Musical Texture is the interaction between separate voice parts in music.
We define three basic categories of musical texture: monophonic, homophonic, and contrapuntal.
Monophonic textures are the least used in common practice ensemble music. To be monophonic, a texture must be comprised of either a single voice, multiple voices playing in unison, or multiple voices playing in octaves. Monophonic textures generally occur for brief passages, and can provide a heightened dramatic effect.
Homophonic textures are the most commonly used textures in tonal music. There are two sub-types of homophonic texture: chordal, or homorhythmic texture; and melody with accompaniment. Melody with accompaniment is by far the most used texture. Homorhythmic texture implies that all voices are moving in (mostly) unison rhythm, but not in unison or octave harmonies (which would be monophonic). Chordal Arpeggiation is a variation of homorhythmic texture. Many of the Back keyboard preludes fall into this category.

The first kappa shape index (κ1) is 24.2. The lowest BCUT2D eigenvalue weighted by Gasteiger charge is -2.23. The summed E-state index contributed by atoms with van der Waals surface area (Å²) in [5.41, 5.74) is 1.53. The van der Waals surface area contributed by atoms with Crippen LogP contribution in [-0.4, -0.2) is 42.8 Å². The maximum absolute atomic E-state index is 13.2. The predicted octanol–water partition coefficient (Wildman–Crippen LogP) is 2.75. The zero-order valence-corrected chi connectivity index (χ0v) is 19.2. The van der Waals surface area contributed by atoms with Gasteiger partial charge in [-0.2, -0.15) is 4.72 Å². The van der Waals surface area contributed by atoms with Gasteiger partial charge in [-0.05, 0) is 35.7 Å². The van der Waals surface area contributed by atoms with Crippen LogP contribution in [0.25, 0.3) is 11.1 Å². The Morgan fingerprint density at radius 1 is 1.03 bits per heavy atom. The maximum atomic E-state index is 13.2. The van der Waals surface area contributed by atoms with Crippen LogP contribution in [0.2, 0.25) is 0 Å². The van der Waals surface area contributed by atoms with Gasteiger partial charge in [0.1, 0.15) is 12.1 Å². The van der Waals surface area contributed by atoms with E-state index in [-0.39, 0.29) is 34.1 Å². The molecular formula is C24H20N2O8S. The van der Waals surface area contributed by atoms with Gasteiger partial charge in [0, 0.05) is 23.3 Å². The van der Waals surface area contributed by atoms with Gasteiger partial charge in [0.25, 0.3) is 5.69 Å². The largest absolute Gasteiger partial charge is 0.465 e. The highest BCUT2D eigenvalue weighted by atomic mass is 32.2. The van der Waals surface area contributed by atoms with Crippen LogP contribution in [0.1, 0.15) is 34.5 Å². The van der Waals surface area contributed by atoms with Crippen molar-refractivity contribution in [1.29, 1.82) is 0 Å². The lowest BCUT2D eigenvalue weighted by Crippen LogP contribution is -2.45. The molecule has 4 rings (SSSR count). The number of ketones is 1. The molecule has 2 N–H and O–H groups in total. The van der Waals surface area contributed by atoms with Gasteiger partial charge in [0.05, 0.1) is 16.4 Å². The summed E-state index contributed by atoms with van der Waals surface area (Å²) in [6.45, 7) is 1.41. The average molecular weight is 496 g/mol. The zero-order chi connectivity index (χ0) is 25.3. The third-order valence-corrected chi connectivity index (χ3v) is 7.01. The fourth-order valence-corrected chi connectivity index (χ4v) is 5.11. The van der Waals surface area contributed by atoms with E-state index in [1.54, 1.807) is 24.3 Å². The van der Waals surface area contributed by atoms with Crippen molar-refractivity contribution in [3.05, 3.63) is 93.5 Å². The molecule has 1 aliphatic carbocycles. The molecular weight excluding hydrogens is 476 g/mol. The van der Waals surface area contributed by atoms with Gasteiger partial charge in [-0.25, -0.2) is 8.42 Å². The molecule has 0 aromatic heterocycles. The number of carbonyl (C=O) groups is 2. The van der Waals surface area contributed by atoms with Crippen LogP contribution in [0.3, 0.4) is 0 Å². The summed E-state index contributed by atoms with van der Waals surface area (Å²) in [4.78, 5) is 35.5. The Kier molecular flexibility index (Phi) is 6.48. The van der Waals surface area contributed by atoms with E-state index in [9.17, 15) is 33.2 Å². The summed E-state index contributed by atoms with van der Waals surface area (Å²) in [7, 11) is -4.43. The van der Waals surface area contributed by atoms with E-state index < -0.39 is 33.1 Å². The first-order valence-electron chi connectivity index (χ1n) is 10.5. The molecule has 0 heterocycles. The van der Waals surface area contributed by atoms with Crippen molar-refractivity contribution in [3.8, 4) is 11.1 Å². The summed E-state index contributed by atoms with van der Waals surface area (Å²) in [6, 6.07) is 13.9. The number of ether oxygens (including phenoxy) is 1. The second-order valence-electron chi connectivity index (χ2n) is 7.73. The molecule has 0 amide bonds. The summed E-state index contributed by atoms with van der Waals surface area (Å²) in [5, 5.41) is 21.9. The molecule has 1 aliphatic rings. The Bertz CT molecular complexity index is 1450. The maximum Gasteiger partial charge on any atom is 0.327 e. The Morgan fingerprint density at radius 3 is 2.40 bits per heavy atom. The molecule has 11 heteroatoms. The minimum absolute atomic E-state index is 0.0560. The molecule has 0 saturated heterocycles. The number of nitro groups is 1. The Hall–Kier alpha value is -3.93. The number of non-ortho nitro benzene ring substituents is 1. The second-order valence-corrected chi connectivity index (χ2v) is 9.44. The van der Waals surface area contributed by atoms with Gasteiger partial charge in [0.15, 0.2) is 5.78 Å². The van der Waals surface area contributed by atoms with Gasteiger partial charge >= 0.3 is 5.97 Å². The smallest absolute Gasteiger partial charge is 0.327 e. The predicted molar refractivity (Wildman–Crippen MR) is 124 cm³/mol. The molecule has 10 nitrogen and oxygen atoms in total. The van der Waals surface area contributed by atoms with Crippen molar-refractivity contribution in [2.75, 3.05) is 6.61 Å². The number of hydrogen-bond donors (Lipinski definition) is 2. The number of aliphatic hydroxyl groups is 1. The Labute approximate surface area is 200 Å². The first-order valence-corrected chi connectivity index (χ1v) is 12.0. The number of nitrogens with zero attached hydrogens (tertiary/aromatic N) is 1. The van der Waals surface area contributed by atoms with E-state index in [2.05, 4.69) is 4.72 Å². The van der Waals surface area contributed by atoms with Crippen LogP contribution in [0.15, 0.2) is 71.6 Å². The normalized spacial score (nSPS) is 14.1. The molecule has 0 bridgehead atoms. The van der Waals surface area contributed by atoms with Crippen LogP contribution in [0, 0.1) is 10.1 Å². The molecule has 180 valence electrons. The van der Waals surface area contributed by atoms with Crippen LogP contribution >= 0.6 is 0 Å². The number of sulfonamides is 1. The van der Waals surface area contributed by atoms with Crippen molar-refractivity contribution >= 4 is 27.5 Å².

Contrapuntal texture is characterized by multiple lines each exhibiting independent melodic qualities. Often there is melodic imitation between voices in a contrapuntal texture. Fugues are the most obvious example of this texture, but you will find imitative passages in classical and romantic music, as well as fugetto (little fugue) sections within larger works.
Instrumental music can, and usually does exhibit flexibility with texture, switching between textures within a piece. Our harmonic exercises will usually be done in a strict texture, using four-voice chorale style writing. This writing is modeled after the Bach chorales, using a Soprano-Alto-Tenor-Bass ensemble, with the soprano and alto written on one staff in the treble clef, and the tenor and bass written on one staff in the bass clef. Stems go up for soprano and tenor parts, and down for alto and bass parts.
Vocal ranges for each part are as follows (slightly different from Gauldin):
- Soprano: C4 – G5
- Alto: G3 – C5
- Tenor: C3 – G4
- Bass: E2 – C4